On low mass X-ray binaries and millisecond pulsar

Tiziana Di Salvo, Burderi, Di Salvo

Risultato della ricerca: Article

18 Citazioni (Scopus)

Abstract

The detection, in 1998, of the first Accreting Millisecond Pulsar, started an exiciting season of continuing discoveries in the fashinating field of compact binary systems harbouring a neutron star. Indeed, in these last three lustres, thanks to the extraordinary performances of astronomical detectors, on ground as well as on board of satellites, mainly in the radio, optical, x-ray, and gamma-ray bands, astrophysicists had the opportunity to thoroughly investigate the so-called Recycling Scenario: the evolutionary path leading to the formation of a Millisecond Radio Pulsar. The most intriguing phase is certainly the spin-up stage during which, because of the accretion of matter and angular momentum, the neutron star accumulates an extraordinary amount of mechanical rotational energy, up to 1% of its whole rest-mass energy. These millisecond spinning neutron stars are truly extreme physical objects: General and Special Relativity are fully in action, since their surfaces, attaining speeds close to one fifth of the speed of light, are located just beyond their Schwartzscild Radius, and electrodynamical forces, caused by the presence of huge surface magnetic fields of several hundred million Gauss, display their spectacular properties accelerating electrons up to such energies to promote pair creation in a cascade process responsible for the emission in Radio and Gamma-ray. The rotational energy is swiftly converted and released into electromagnetic power which, in some cases, causes the neutron star to outshine with a luminosity of one hundred suns. Along these fifteen years, a fruitful collaboration was established, at the Rome Astronomical Observatory, between my group and Franca D'Antona: her profound knowledge of the complex phases of stellar evolution, in particular of low-mass stars in close binary systems, was the key ingredient which boosted our theoretical and experimental studies of different evolutionary stages of these intriguing and fashinating systems. In this paper we review some of the most recent discoveries on (accreting) millisecond pulsars, highlighting the role played by our proficuous collaboration.
Lingua originaleEnglish
pagine (da-a)117-122
Numero di pagine6
RivistaMEMORIE DELLA SOCIETÀ ASTRONOMICA ITALIANA
Volume84
Stato di pubblicazionePublished - 2013

Fingerprint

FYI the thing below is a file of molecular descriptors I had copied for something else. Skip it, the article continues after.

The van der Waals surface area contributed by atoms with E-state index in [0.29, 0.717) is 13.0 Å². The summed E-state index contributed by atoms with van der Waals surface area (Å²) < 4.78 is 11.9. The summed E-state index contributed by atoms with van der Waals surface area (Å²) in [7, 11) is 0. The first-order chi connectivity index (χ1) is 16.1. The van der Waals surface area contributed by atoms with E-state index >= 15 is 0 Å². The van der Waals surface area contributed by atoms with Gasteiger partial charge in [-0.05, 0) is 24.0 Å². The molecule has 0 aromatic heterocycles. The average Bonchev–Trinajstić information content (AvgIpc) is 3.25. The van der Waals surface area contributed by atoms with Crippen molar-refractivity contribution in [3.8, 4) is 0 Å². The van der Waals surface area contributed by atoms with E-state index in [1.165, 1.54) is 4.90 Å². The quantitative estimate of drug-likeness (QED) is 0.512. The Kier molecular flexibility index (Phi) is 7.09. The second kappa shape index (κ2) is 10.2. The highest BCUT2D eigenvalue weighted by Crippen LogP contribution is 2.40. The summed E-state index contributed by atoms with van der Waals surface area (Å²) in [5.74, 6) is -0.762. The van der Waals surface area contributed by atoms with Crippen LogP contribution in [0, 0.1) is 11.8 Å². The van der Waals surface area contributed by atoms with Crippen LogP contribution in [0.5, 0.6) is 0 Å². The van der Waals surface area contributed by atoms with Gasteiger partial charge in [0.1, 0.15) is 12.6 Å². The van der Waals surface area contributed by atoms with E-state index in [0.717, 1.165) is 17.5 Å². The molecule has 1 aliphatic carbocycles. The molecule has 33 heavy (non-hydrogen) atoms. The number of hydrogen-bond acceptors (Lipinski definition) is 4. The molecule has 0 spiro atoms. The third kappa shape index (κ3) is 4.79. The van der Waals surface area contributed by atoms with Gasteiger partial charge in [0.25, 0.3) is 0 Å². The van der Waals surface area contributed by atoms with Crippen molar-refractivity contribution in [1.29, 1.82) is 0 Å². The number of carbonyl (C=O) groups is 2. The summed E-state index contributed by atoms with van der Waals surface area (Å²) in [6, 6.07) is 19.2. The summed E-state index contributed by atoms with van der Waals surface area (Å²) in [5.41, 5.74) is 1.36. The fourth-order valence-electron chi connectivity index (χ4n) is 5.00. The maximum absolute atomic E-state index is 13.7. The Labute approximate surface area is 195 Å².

pulsars
neutron stars
x rays
gamma rays
astronomical observatories
energy
stellar evolution
recycling
ingredients
metal spinning
relativity
cascades
angular momentum
luminosity
electromagnetism
momentum
stars
radii
causes
detectors

All Science Journal Classification (ASJC) codes

  • Electrical and Electronic Engineering
  • Radiology Nuclear Medicine and imaging
  • Astronomy and Astrophysics
  • Instrumentation
  • Atomic and Molecular Physics, and Optics

Cita questo

On low mass X-ray binaries and millisecond pulsar. / Di Salvo, Tiziana; Burderi; Di Salvo.

In: MEMORIE DELLA SOCIETÀ ASTRONOMICA ITALIANA, Vol. 84, 2013, pag. 117-122.

Risultato della ricerca: Article

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abstract = "The detection, in 1998, of the first Accreting Millisecond Pulsar, started an exiciting season of continuing discoveries in the fashinating field of compact binary systems harbouring a neutron star. Indeed, in these last three lustres, thanks to the extraordinary performances of astronomical detectors, on ground as well as on board of satellites, mainly in the radio, optical, x-ray, and gamma-ray bands, astrophysicists had the opportunity to thoroughly investigate the so-called Recycling Scenario: the evolutionary path leading to the formation of a Millisecond Radio Pulsar. The most intriguing phase is certainly the spin-up stage during which, because of the accretion of matter and angular momentum, the neutron star accumulates an extraordinary amount of mechanical rotational energy, up to 1{\%} of its whole rest-mass energy. These millisecond spinning neutron stars are truly extreme physical objects: General and Special Relativity are fully in action, since their surfaces, attaining speeds close to one fifth of the speed of light, are located just beyond their Schwartzscild Radius, and electrodynamical forces, caused by the presence of huge surface magnetic fields of several hundred million Gauss, display their spectacular properties accelerating electrons up to such energies to promote pair creation in a cascade process responsible for the emission in Radio and Gamma-ray. The rotational energy is swiftly converted and released into electromagnetic power which, in some cases, causes the neutron star to outshine with a luminosity of one hundred suns. Along these fifteen years, a fruitful collaboration was established, at the Rome Astronomical Observatory, between my group and Franca D'Antona: her profound knowledge of the complex phases of stellar evolution, in particular of low-mass stars in close binary systems, was the key ingredient which boosted our theoretical and experimental studies of different evolutionary stages of these intriguing and fashinating systems. In this paper we review some of the most recent discoveries on (accreting) millisecond pulsars, highlighting the role played by our proficuous collaboration.",
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